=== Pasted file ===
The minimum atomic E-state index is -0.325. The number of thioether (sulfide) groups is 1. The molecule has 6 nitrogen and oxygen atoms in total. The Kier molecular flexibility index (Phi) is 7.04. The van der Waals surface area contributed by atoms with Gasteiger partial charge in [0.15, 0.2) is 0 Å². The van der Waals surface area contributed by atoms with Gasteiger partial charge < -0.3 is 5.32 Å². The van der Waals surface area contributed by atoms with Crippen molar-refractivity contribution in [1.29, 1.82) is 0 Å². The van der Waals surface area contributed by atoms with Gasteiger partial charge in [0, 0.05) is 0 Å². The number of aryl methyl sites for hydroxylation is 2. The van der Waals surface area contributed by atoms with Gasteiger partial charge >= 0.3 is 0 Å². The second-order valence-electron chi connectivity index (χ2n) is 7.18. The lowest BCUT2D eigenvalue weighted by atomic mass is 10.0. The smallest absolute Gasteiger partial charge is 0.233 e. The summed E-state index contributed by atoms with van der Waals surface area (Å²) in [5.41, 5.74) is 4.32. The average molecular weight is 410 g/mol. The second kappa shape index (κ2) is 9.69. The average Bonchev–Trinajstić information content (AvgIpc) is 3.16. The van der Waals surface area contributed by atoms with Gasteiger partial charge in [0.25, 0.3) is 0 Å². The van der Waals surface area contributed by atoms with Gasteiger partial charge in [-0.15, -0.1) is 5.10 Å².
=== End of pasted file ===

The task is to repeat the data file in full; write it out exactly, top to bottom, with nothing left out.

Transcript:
The minimum atomic E-state index is -0.325. The number of thioether (sulfide) groups is 1. The molecule has 6 nitrogen and oxygen atoms in total. The Kier molecular flexibility index (Phi) is 7.04. The van der Waals surface area contributed by atoms with Gasteiger partial charge in [0.15, 0.2) is 0 Å². The van der Waals surface area contributed by atoms with Gasteiger partial charge < -0.3 is 5.32 Å². The van der Waals surface area contributed by atoms with Crippen molar-refractivity contribution in [1.29, 1.82) is 0 Å². The van der Waals surface area contributed by atoms with Gasteiger partial charge in [0, 0.05) is 0 Å². The number of aryl methyl sites for hydroxylation is 2. The van der Waals surface area contributed by atoms with Gasteiger partial charge >= 0.3 is 0 Å². The second-order valence-electron chi connectivity index (χ2n) is 7.18. The lowest BCUT2D eigenvalue weighted by atomic mass is 10.0. The smallest absolute Gasteiger partial charge is 0.233 e. The summed E-state index contributed by atoms with van der Waals surface area (Å²) in [5.41, 5.74) is 4.32. The average molecular weight is 410 g/mol. The second kappa shape index (κ2) is 9.69. The average Bonchev–Trinajstić information content (AvgIpc) is 3.16. The van der Waals surface area contributed by atoms with Gasteiger partial charge in [0.25, 0.3) is 0 Å². The van der Waals surface area contributed by atoms with Gasteiger partial charge in [-0.15, -0.1) is 5.10 Å².